Dog Periodontal Disease: Stages and Treatment
Even the most diligent dog owners may find themselves slipping at times on the care and maintenance of their pet's teeth and gums. However, dental care should remain an important aspect of your pet's overall health to prevent any long-term issues.
Periodontal disease is one of the most common ailments for dogs, with statistics showing that 80 percent of dogs older than 3 years old are affected by the condition. And it's not just a teeth issue. Dental diseases can also harm the kidney, liver, heart, and other internal organs. Jaw fractures are also a major concern with dogs that suffer from periodontal issues.
Don't forget to utilize your local, experienced veterinary provider to ask about oral care for your pet. Vets can help you understand the oral health of your pet and give you some tips on how to take care of your dog's teeth. Find out more about periodontal disease in dogs, treatment and prevention strategies with this guide.
What is periodontal disease?
Periodontal disease is an inflammatory disease that affects the supporting tissues of teeth. If left untreated, it can lead to progressive tissue damage, chronic pain, gum erosion and tooth loss. The damage can be devastating to your pet.
What does gum disease look like in dogs?
There are no real outward signs of gum disease. Dogs have a different makeup in their mouth than humans, which makes them far more susceptible to gum disease. That, combined with the fact that dogs don't brush their teeth every day, allows plaque-forming bacteria to rapidly grow. Most symptoms are not spotted until gum disease has already set in, but owners should pay attention to these signs:
- Loose teeth
- Blood in their water bowl
- Problems picking up food
- Bad breath
- Chewing on one side of the mouth
Are there dog periodontal disease stages?
There are multiple stages of periodontal disease. However, if you aren't taking your pet in for regular check-ups and cleanings, you may miss the warning signs of these dog tooth decay stages.
- Stage 0: Teeth are clean, and gums are flat and pink. You may see some tartar developing.
- Stage 1: Tartar begins building up and gums begin to redden.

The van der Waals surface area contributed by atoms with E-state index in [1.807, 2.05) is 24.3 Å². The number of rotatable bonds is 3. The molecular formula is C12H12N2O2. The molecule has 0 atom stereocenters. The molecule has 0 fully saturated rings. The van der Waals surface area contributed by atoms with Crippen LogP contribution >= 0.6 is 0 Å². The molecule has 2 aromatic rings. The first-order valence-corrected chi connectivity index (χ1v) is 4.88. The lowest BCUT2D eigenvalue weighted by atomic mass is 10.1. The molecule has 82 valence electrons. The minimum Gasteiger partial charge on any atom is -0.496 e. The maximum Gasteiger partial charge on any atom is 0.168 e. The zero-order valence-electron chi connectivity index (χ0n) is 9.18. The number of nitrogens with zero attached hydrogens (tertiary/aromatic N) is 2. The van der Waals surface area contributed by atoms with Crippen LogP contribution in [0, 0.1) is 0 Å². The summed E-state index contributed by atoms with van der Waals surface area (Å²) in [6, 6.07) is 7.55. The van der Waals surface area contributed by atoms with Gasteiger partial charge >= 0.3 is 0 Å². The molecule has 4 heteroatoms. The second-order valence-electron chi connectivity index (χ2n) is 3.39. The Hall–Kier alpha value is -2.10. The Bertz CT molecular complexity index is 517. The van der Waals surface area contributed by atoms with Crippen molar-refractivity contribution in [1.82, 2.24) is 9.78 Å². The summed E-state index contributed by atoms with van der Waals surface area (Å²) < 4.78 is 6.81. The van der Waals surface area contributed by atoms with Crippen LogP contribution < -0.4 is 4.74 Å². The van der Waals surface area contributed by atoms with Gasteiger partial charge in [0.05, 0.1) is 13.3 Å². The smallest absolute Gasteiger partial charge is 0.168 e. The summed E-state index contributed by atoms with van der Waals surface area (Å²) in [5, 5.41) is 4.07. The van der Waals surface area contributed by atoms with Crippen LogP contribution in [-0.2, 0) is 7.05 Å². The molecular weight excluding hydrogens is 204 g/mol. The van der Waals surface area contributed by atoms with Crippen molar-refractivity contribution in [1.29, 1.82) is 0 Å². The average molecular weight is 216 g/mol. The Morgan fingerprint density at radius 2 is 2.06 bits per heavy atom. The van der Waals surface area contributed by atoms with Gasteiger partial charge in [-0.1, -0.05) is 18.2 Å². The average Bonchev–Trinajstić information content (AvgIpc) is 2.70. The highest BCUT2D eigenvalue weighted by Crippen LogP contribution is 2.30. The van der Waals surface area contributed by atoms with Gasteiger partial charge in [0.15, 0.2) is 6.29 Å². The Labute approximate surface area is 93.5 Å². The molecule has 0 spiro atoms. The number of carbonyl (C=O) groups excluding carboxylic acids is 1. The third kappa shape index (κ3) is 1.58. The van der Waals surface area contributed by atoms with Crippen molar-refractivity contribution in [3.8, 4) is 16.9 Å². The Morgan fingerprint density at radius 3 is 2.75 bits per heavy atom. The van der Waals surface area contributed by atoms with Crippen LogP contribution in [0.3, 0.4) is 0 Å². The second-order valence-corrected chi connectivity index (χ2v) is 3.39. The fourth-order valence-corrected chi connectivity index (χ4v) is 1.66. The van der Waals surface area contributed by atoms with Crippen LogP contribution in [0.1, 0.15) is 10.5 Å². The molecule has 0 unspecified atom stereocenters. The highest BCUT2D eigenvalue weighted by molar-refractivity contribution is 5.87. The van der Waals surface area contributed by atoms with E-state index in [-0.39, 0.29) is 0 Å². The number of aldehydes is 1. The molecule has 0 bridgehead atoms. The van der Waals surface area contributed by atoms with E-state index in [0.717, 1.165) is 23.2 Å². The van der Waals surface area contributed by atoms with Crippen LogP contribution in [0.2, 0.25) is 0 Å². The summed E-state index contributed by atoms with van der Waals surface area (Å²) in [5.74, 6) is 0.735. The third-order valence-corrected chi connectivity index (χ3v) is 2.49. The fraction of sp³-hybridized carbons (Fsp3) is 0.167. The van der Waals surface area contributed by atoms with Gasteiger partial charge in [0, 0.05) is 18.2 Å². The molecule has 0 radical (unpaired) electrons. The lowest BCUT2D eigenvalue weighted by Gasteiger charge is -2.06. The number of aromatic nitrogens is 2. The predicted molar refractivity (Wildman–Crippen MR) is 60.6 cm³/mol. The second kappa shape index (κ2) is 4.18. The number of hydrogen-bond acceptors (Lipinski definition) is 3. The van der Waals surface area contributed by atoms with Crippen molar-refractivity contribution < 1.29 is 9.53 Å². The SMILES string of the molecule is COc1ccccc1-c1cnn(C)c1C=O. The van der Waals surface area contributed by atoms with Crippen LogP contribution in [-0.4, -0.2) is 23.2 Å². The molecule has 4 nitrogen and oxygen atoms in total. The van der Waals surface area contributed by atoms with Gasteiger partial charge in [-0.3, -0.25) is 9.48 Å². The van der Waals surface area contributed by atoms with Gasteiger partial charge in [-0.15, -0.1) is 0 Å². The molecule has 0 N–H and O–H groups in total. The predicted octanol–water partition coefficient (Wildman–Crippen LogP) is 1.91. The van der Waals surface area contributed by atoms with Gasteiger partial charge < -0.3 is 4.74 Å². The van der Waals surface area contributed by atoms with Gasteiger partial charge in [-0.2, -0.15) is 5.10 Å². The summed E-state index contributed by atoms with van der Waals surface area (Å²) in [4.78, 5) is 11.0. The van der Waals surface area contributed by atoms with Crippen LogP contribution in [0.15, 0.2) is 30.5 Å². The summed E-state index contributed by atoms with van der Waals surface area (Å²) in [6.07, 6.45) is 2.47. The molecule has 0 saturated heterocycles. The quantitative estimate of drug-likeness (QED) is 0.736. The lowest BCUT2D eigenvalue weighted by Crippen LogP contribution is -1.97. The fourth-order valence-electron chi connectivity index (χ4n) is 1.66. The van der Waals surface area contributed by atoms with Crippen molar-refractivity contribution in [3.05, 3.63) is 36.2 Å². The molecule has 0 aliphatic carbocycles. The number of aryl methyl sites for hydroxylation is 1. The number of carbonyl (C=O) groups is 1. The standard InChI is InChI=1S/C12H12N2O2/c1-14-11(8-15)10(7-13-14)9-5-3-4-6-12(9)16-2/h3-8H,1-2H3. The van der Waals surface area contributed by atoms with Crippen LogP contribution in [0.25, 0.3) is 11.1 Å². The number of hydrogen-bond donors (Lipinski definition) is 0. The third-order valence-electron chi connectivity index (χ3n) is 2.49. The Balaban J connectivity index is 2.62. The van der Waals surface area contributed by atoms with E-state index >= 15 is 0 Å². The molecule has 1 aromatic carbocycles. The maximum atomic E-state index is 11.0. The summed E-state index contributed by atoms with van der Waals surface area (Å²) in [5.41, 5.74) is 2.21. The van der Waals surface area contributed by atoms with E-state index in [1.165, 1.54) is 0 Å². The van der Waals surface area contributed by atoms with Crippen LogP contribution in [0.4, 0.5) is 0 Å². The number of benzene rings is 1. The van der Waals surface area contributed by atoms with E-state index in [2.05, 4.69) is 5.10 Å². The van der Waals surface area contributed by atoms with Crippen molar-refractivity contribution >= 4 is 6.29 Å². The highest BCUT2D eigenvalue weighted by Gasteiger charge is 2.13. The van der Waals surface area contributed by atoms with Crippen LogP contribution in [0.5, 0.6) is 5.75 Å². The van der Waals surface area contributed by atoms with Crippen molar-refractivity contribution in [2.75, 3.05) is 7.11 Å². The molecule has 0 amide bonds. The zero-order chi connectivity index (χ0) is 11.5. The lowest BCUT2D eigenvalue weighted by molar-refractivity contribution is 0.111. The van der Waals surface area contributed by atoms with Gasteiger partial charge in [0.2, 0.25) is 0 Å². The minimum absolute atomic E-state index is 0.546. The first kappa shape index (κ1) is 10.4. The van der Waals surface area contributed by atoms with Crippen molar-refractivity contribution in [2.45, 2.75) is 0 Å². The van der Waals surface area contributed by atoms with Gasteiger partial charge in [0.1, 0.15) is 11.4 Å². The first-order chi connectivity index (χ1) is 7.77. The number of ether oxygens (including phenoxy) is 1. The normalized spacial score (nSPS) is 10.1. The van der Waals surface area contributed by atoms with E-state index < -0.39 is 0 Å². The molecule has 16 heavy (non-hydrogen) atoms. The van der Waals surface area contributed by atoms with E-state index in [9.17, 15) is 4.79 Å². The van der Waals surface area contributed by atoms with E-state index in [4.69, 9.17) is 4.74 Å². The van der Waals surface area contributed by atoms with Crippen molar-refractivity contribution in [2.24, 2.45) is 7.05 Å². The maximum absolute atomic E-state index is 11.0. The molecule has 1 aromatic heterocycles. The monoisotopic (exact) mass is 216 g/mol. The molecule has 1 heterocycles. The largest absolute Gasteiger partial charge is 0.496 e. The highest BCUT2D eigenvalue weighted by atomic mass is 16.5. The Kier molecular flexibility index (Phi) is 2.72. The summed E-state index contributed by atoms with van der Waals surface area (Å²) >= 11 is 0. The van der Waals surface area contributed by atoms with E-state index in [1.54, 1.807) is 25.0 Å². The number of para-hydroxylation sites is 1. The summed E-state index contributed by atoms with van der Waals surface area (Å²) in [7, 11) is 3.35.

- Stage 2: Gums continue to be swollen and bone loss begins to develop.
- Stage 3: Bone loss continues to occur.
- Stage 4: Severe bone loss can lead to loss of teeth and bloody gums.
How fast does periodontal disease progress?
It only takes several weeks for plaque to start building up on your dog's teeth. If left unchecked, periodontal disease will grow rapidly. A study of 52 miniature schnauzers showed that 98% of the dogs had developed some level of periodontitis within 30 weeks of stopping toothbrushing.
How to treat a dog's red swollen gums?
If you suspect the early stages of periodontal disease, take your pet to the vet. They may recommend that your dog have a thorough cleaning of the teeth and gumline. Then, you should begin a regular oral care routine once the swelling has subsided.
Is periodontal disease reversible in dogs?
Only the first stage of the disease is reversible. Inflammation of the gums can be reduced with proper care. After that stage, bone loss becomes a factor, and it can't be returned to its previous state. But, stopping the bone loss as early as possible will prevent the disease from advancing to its latter stages and more permanent damage.
What should I do to keep my dog's teeth healthy?
There are several steps you can take to keep your dog's chompers looking and feeling good. The first is by brushing your dog's teeth: This prevents tartar and plaque buildup. Vets suggest introducing your pet to having their teeth brushed. Here's how to do it:
- Start by commanding a simple "sit and stay."
- Open their mouth and start scrubbing their teeth and gums very gently with a soft brush. If they move their head away, repeat step one.
- Gradually, scrub the hard-to-reach areas, like the base of the gums and molars.
- Once you're done, give them a treat so they'll think positively of tooth brushing.
- Continue doing this at least three times a week until they get used to the routine.
Secondly, giving your pet teeth-friendly toys that are designed to aid in healthy tooth care is a fun way to help your dog's health. Rubber balls and thin rawhide strips can help strengthen your dog's teeth and gums. Keep your pet away from hard toys that can accidentally cause chips or fractures of the teeth.
Finally, give your dog quality food. Talk with your vet to determine what works with your pet's diet, but many manufacturers make food that aids in the oral care process. Utilize the advice of the Veterinary Oral Health Council, which tests dental products and gives a seal of effectiveness to those that help reduce tartar buildup.